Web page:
In contrast, Eileen Myles gives us nearly the opposite in “Dissolution.” She starts, “sometimes I forget what country I’m in…I got this bug bite / that could be anything.” It’s kind of a scribble drawing of a poem “scribbled version / of empty… A kid could draw this world” and “My coloring book / why not is so / like a movie.” Do commas belong around that ‘why not’ — which would imply a gamble, a dare? Or should ‘not’ be underlined, so we are talking of rejection and emptiness? What may be the key verse is jumbled in among the others: “You forgot / to call your family / & now you’re ready to write an / explicit / bible of love.” This is a poem one has to go back and reread to dig out meanings. It does seem to be about the damage to a relationship, metaphorically: “You left / it outside  now you want to save / it?” But that bug bite does not reduce simplistically, and there are other depths hinted at: “It’s still good / and that’s your secret.” Ultimately, a fun poem.

Peace in poetry,

P M F Johnson

starts with a poem by Amy Newman, “Howl,” a riff on Ginsberg’s breakthrough work. “I saw the best minds of my generation destroyed by wedding / planners, dieting, in shapewear…” An amusing rewrite, with depth (as all the best humorous writing will have, I think). “who left the university…for the rez and the old alcoholic lover family father temper crack…” A somewhat updated view of our world, though with many references to drug lists the old Beats would likely recognize (methaqualone i.e. quaaludes… “speed crank coke & codeine”). An interesting and brave work.

Paul Batchelor gives us “The Discoverer’s Man,” quite a long poem. “His handkerchief, a pin or coin he’d touched…Men came to shake his hand, or rub their warts / upon his famous skin…Blood of a witch!” The story of a witch hunter and his effect on a boy he hires as a scribe, the narrator of the poem. The poem is set in 1645, and tackles the theme of what is the truth. “Ask not what justice mercy can afford.” It’s a spooky, unsettling poem, with heightened language. “Touch a needle, watch it scent about, / quivering after its true north…such was I.” I love declarations of truth in a work, evidence the author has thought about things, and isn’t just shooting off the mouth to impress. Such depth is definitely the case here. “We are as we were made.” Worth the price of the magazine. A wonderful poem.

We get a bunch of Edward Lear’s limericks served up with commentary by Anthony Madrid, none of which impressed me much. “There was an old man with a backpack: / No body could beat him at blackjack.” I seem to recall Lear doing a better job with many of his limericks than the ones quoted here.

There are a number of poems by teens, which seems to be getting to be a thing with this mag. Of these, Britney Franco gives us “Inward.” “I am the broken bones you find on the beach / on your lonely vacation.” A nice image.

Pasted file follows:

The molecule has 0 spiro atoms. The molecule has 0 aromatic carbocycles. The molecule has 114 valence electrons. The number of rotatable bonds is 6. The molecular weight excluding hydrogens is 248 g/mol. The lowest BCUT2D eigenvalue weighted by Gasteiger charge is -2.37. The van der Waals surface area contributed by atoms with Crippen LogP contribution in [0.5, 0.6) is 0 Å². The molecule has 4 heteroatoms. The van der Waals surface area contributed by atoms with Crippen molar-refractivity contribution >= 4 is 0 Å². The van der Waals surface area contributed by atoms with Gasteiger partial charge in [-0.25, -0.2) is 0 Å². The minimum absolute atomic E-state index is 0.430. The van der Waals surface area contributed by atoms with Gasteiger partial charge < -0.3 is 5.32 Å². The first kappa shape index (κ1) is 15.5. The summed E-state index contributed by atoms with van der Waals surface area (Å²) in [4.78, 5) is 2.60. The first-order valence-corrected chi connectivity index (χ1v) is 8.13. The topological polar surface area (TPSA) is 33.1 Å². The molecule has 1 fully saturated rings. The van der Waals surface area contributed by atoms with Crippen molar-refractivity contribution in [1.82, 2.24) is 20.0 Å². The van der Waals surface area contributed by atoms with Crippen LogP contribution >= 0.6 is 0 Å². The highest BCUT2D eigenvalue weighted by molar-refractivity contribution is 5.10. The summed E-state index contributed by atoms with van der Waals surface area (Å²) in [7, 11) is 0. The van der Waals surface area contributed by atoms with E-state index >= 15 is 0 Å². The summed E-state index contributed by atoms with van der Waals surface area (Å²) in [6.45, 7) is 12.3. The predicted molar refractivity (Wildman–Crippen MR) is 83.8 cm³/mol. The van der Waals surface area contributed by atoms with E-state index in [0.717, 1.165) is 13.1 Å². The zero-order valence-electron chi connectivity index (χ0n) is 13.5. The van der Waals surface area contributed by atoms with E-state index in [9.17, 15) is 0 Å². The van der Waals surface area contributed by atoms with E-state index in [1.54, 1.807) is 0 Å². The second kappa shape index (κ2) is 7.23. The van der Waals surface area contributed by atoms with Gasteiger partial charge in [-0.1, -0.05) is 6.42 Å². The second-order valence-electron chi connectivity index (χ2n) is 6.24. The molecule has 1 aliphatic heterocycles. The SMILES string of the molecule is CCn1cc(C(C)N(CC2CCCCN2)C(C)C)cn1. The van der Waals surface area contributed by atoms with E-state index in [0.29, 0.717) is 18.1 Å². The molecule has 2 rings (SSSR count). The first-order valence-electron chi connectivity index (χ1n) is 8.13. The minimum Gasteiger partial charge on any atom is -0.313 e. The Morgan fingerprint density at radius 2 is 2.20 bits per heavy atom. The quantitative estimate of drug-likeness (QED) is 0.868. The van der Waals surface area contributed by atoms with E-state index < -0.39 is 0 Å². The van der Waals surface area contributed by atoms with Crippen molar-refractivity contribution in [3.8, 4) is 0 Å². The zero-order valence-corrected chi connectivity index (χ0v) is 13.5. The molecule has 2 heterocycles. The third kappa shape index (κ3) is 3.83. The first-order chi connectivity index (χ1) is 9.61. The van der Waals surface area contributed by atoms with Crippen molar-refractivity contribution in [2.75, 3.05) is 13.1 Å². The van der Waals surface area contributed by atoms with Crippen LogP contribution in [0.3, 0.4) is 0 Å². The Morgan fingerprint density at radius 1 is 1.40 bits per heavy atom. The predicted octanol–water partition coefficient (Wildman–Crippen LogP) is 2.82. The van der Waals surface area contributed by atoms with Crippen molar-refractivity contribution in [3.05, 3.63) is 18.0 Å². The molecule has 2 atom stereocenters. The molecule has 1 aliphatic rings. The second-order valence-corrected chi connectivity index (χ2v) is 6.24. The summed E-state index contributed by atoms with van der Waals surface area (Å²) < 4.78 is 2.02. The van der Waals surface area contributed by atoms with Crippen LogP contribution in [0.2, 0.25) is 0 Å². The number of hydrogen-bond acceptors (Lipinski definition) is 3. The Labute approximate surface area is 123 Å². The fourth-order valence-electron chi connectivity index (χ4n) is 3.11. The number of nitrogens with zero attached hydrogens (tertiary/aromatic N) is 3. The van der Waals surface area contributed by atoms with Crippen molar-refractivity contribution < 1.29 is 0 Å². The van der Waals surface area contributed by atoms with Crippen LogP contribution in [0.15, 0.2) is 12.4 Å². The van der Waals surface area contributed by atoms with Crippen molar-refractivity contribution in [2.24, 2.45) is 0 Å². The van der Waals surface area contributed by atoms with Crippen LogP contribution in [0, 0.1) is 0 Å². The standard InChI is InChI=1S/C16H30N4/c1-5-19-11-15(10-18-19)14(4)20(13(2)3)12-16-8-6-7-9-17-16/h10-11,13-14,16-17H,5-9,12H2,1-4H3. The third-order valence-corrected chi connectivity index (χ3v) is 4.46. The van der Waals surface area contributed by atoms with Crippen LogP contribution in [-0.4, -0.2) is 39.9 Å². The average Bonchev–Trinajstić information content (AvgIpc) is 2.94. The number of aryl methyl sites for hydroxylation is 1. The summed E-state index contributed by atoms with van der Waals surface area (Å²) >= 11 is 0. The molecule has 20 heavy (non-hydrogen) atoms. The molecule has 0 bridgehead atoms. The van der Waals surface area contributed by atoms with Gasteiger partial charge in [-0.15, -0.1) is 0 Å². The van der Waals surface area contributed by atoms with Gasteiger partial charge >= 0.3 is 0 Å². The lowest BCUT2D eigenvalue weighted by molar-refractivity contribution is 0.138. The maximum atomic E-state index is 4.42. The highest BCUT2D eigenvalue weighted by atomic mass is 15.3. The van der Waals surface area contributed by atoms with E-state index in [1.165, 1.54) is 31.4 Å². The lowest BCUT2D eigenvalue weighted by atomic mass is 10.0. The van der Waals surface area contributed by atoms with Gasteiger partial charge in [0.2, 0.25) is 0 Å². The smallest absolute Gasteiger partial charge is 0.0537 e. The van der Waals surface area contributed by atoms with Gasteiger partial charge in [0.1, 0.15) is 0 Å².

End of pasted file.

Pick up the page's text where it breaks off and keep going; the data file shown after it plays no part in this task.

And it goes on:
So, quite a bunch of different stuff this month.

Peace in poetry,

P M F Johnson

Nexting The Missouri

Alexandra Teague is the first poet in the Spring Issue of the Missouri Review. In her poem, “Letters To Phryne, From the Sip ‘N Dip Mermaid Bar, Great Falls, Montana” she contemplates a courtesan in ancient Greece who sought pity from a judicial court by baring her breasts. “I’m trying to understand pity that might / just be lust… it must be nice to be a mermaid…Virtue: / sure, yet amphibious.” She brings the story forward. “We still fall in love with what hurts us.” A satisfying poem, better if you Google Phryne, though, to understand her allusions better. Teague addresses a woman’s place in the world in multiple poems here. In “From Mexico, New York” — “Before she went mad, they say she put an ad / in the paper: Seeking any man as beautiful / as myself.” Teague seems to favor long lines, with complex sentences. “Found…an aviator, who never fell from her sky.” But a woman’s role, Teague seems to argue, can erase her: “A model put out to pasture. / In her thirties. Of course fashion skinned her / and kept on unrolling.” I like that line a great deal. And in “From Carrera, Italy” — “I like the idea that the stone decides something: / Michelangelo’s last Pieta devouring // all bodies to air.” And another great line for me: “as if your nudity were more capable // of living outside itself than other people’s?” She tackles interesting themes.

Sally Wen Mao also tackles women’s effacement versus her public face. In “Anna May Wong fans her time machine” she starts, “I’ve tried to hard to erase myself. / That iconography — my face / in Technicolor, the manta ray // eyelashes…” And in “Anna May Wong blows out sixteen candles” “When I was sixteen, / I was an extra in A Tale of Two Worlds.” I am struck how the poems by both Teague and Mao seem to be variations on the same poem; or developments of a single idea, maybe I should say. But thematically very tight. I suspect this is what folks mean when they talk of poetry being written as projects. These will all fit very nicely together into a book, with ideas and themes so cohesive the book should be easy to sell. (The quality of the poems will help, of course!) Don’t know how I feel about this. These are good poems, but they almost feel like poems written for the purpose of selling a book. Yet the poets are exploring interesting ideas; their images are striking; their work very approachable. No hiding behind obscurity here. And there are many examples of great art being created within limited strictures, and an argument those very strictures bring forth the power of the art. I’m willing to follow along with these poets to see if that’s where they are headed.

The last poet here, Anders Carlson-Wee, writes an earthier brand of poetry. In “Butte,” he starts: “My brother bolt-cuts a hole through the mesh / over the Family Dollar dumpster…I lower myself through.” His characters are living low, hustling hard to make it. “I hand up the tub of yogurt…” A poem about dumpster diving, powerful through the immediacy of the images, the desperation we feel in these survivors. “After a while you can name what you feel.” In the poem “Moorcroft,” the narrator has been hitchhiking, and runs into a character on the road: “You gave me a ride when I was lost / in Wyoming.” Love that enjambment. And here the piling on of detail adds to the uneasiness of the character. “Showed me your gun collection…They were old and unloaded, / you told me…” again the use of the line ending to create a hesitation that affects the emotions of the poem. “I was careful not to flinch / as I watched the double-barrel / raise and train on my face…” What a terrifying moment. Great poem.